Goodbye Lover is a real change of pace for director Roland Joffe, whose previous major work (The Killing Fields, The Mission) was on a rather epic scale. We liked his 1995 adaptation of The Scarlet Letter more than most others seemed to, but that was also in the serious narrative vein of his earlier films. Now Joffe is offering up a very funny, very dark comedy/mystery not quite like anything else we’ve seen. The debut script by Ron Peer is scathingly satirical, looking at Los Angeles lifestyles as if turning over a moldy log and watching the insects scurrying about.
Patricia Arquette plays, with convincing verve, an ambitious real estate broker who alternates listening to inspirational tapes of the get-rich sort with singalongs to The Sound of Music. She is also schtupping her brother-in-law, Don Johnson, who, not inappropriately considering the age difference, seems out of breath most of the time. Johnson is a PR guy who plays the organ at their upscale church. A Bach Magnificat tape takes over for him at the keyboard while the choir rehearses and he plays his own kind of music on Arquette in the choir loft. This all happens within, oh, the first fifteen minutes or so.
We don’t want to tell you so much about the plot that it spoils your enjoyment of the film, and this is a plot that will keep you guessing, with a good many twists and turns, some of them perhaps stretching credibility, but all fun, nonetheless. Dermot Mulroney is handsome in a generally undistinguished performance as Arquette’s husband (Johnson’s brother). He doesn’t seem especially comfortable in this kind of comedy. Mary-Louise Parker plays a secretary at Johnson’s PR firm, also an adequate-but-no-more performance.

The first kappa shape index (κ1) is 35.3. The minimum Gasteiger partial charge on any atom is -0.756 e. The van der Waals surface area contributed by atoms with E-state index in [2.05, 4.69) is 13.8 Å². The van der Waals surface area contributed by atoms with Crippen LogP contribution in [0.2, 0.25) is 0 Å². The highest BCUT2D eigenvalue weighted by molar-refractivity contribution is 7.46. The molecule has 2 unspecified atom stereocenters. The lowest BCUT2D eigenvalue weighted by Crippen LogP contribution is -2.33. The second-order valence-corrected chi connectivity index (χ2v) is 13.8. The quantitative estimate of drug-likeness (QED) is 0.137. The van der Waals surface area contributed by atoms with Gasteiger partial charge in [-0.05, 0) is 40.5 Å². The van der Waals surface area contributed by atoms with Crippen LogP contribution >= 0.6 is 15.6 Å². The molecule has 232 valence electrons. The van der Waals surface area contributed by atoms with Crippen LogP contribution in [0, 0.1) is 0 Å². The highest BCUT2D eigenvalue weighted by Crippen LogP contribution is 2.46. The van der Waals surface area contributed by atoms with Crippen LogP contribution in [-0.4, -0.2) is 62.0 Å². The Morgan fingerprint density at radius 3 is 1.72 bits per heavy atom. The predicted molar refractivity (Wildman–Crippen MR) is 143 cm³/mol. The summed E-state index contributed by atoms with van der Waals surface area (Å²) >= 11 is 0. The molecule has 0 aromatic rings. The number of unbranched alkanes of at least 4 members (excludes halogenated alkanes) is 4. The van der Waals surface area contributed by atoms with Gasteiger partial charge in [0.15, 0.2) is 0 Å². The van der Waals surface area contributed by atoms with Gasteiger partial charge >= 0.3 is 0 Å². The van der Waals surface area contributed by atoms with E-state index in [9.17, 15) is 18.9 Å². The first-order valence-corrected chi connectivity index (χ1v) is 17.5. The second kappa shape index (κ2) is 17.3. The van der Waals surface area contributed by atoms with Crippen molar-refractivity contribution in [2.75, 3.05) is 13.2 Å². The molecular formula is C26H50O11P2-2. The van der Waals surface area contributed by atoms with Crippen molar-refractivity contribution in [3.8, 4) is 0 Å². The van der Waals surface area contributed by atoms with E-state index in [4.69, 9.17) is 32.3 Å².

Everybody seems to be schtupping everybody else here, and greed is very much in the picture, so can murder be far behind? When Ellen Degeneres comes into the picture as a police detective assigned to the case, the movie ratchets up a notch or two and the laugh rate accelerates. It is her dour energy combined with Arquette’s perky nastiness that keeps things moving along.
As background we are offered a sexually philandering politician (again), Los Angeles real estate that would make Versailles look modest, scenes of the public relations game in action (always an easy target), a eulogy of total hypocrisy by a minister, a boss fondling worry beads, a born again cop as Degeneres’ partner, sex with leather, sex with handcuffs, sex with TV, and a lot of foul, if funny, language. Oh yes, and a really good actor, Vincent Gallo, wasted in a bit role.
The film is stylishly designed and well paced. CV obviously had a good time. You can probably tell if it is your dish of tea from what we’ve already said.
– Arthur Lazere … … …